The cahiers des doléances (Book of Grievances) were distributed in early 1788, by order of the King.
Essentially, each Estate in every electoral region was invited to write down their list of grievances with the current status quo in France, as well as any ideas for social reform. They were significant as it was a departure from the absolute divine authority of the King, who was now asking for the opinion of the common people and thus diluting his own power.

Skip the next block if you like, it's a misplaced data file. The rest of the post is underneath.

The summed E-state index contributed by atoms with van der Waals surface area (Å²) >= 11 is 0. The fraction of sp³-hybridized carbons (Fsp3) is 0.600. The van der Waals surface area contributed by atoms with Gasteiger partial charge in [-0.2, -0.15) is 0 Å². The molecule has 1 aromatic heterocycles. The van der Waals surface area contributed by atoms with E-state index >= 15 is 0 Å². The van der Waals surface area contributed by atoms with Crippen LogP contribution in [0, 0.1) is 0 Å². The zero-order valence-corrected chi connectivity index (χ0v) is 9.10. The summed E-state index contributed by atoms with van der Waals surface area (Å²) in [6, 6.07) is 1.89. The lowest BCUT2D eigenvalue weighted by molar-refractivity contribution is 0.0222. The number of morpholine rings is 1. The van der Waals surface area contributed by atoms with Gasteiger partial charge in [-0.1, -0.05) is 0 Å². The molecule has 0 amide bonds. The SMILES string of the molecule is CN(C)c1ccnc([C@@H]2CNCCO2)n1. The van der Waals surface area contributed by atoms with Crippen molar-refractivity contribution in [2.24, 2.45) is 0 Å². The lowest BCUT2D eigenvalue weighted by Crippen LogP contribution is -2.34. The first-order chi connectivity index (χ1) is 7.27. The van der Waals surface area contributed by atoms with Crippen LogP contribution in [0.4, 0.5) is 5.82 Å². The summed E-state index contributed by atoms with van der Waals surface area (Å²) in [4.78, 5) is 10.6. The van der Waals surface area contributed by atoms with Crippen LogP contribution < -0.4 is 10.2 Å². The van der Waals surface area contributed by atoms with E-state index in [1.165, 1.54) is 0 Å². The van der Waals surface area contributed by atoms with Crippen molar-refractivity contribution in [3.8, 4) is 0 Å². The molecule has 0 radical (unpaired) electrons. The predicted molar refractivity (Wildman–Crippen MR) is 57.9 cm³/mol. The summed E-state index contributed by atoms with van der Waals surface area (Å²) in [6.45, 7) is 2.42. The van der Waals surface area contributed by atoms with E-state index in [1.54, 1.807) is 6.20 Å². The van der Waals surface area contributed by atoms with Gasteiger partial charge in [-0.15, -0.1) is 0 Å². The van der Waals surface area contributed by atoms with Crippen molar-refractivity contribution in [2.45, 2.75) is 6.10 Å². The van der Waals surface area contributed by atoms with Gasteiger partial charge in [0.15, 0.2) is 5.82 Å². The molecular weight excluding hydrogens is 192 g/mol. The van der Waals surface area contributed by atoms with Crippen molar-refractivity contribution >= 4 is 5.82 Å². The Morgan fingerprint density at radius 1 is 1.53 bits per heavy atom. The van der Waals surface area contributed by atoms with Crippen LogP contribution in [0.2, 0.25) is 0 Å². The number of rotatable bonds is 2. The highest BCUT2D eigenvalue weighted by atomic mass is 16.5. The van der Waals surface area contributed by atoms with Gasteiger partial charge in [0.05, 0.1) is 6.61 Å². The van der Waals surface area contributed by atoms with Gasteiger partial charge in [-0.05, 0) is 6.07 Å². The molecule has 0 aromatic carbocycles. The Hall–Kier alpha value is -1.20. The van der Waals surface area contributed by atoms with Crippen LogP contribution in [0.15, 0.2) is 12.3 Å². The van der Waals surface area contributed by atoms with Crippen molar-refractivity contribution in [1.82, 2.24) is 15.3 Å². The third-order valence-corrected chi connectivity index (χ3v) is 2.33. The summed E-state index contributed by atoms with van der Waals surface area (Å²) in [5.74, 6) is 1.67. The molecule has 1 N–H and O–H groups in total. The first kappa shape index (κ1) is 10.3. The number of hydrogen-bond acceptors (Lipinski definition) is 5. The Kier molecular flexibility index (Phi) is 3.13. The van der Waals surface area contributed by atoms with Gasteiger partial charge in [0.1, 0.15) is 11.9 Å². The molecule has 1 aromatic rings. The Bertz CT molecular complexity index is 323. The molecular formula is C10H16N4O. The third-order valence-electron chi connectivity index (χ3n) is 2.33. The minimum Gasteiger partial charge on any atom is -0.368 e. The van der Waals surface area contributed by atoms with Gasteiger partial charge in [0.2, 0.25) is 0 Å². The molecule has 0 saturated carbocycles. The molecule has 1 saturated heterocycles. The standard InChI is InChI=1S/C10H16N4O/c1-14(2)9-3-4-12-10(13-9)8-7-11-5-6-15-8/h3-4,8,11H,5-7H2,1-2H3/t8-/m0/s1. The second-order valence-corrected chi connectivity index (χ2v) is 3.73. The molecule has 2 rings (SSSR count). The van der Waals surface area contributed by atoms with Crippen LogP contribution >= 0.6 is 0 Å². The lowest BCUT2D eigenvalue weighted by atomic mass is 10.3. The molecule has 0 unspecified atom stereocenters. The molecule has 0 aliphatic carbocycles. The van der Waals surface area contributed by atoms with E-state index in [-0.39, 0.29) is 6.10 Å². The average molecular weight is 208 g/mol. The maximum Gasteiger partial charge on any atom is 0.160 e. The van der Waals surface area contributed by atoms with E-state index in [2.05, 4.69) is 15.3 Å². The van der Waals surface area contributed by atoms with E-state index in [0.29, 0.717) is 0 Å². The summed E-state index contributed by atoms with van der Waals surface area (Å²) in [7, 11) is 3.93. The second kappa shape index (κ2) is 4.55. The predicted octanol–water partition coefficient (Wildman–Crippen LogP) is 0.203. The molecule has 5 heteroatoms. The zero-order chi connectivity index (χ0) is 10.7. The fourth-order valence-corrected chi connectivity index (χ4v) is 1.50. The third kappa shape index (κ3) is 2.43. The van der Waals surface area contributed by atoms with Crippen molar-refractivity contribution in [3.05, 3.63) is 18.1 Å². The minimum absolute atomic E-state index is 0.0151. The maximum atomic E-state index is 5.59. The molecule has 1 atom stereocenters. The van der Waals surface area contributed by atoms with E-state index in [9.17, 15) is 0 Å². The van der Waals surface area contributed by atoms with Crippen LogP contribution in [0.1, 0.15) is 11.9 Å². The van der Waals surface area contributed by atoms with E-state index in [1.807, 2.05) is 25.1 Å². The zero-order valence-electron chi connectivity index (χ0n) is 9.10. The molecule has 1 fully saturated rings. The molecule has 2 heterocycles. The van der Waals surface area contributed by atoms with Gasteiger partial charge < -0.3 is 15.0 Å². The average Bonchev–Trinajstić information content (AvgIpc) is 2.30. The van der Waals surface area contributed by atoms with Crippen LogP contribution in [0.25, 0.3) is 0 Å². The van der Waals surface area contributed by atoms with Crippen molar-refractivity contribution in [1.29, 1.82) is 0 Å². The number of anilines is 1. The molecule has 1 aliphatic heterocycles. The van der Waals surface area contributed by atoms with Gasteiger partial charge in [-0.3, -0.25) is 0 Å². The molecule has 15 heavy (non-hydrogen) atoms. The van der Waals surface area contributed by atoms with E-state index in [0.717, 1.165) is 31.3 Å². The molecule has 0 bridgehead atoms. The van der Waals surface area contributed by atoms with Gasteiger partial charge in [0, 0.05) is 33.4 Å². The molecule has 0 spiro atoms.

Some of the cahiers were quite conservative, especially those of the noblesse d’épée. However, most were relatively liberal and demonstrated a real appetite for reform, with ideas including a more meritocratic society and greater personal liberties. Moreover, as many of those in the Third Estate were illiterate, they often reflected the opinions and ideas of the bourgeois who were asked to write down the complaints and wishes of urban workers and peasants, but who in reality reiterated their own desires of greater political involvement and agency and other ideas influenced by the Enlightenment.
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